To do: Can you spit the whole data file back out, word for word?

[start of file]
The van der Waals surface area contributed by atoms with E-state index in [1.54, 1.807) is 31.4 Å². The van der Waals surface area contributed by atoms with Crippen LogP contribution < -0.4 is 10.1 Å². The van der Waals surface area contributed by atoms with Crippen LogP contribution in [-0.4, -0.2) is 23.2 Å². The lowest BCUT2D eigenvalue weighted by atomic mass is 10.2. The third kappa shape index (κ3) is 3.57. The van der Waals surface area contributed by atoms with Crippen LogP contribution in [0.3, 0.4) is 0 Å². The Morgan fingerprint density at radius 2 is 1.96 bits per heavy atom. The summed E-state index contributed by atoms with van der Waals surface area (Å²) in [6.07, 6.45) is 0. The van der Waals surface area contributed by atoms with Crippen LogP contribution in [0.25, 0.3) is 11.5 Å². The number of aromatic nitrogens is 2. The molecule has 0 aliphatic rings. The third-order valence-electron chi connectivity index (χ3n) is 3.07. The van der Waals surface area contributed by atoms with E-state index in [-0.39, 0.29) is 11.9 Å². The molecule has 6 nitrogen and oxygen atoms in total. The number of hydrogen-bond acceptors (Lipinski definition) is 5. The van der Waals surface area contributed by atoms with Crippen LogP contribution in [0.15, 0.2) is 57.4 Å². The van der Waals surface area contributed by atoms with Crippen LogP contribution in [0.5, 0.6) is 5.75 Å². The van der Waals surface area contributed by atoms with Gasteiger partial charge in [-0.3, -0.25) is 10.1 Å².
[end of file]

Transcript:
The van der Waals surface area contributed by atoms with E-state index in [1.54, 1.807) is 31.4 Å². The van der Waals surface area contributed by atoms with Crippen LogP contribution < -0.4 is 10.1 Å². The van der Waals surface area contributed by atoms with Crippen LogP contribution in [-0.4, -0.2) is 23.2 Å². The lowest BCUT2D eigenvalue weighted by atomic mass is 10.2. The third kappa shape index (κ3) is 3.57. The van der Waals surface area contributed by atoms with Crippen LogP contribution in [0.3, 0.4) is 0 Å². The Morgan fingerprint density at radius 2 is 1.96 bits per heavy atom. The summed E-state index contributed by atoms with van der Waals surface area (Å²) in [6.07, 6.45) is 0. The van der Waals surface area contributed by atoms with Crippen LogP contribution in [0.25, 0.3) is 11.5 Å². The number of aromatic nitrogens is 2. The molecule has 0 aliphatic rings. The third-order valence-electron chi connectivity index (χ3n) is 3.07. The van der Waals surface area contributed by atoms with E-state index in [-0.39, 0.29) is 11.9 Å². The molecule has 6 nitrogen and oxygen atoms in total. The number of hydrogen-bond acceptors (Lipinski definition) is 5. The van der Waals surface area contributed by atoms with Crippen LogP contribution in [0.15, 0.2) is 57.4 Å². The van der Waals surface area contributed by atoms with Crippen LogP contribution in [0.5, 0.6) is 5.75 Å². The van der Waals surface area contributed by atoms with Gasteiger partial charge in [-0.3, -0.25) is 10.1 Å².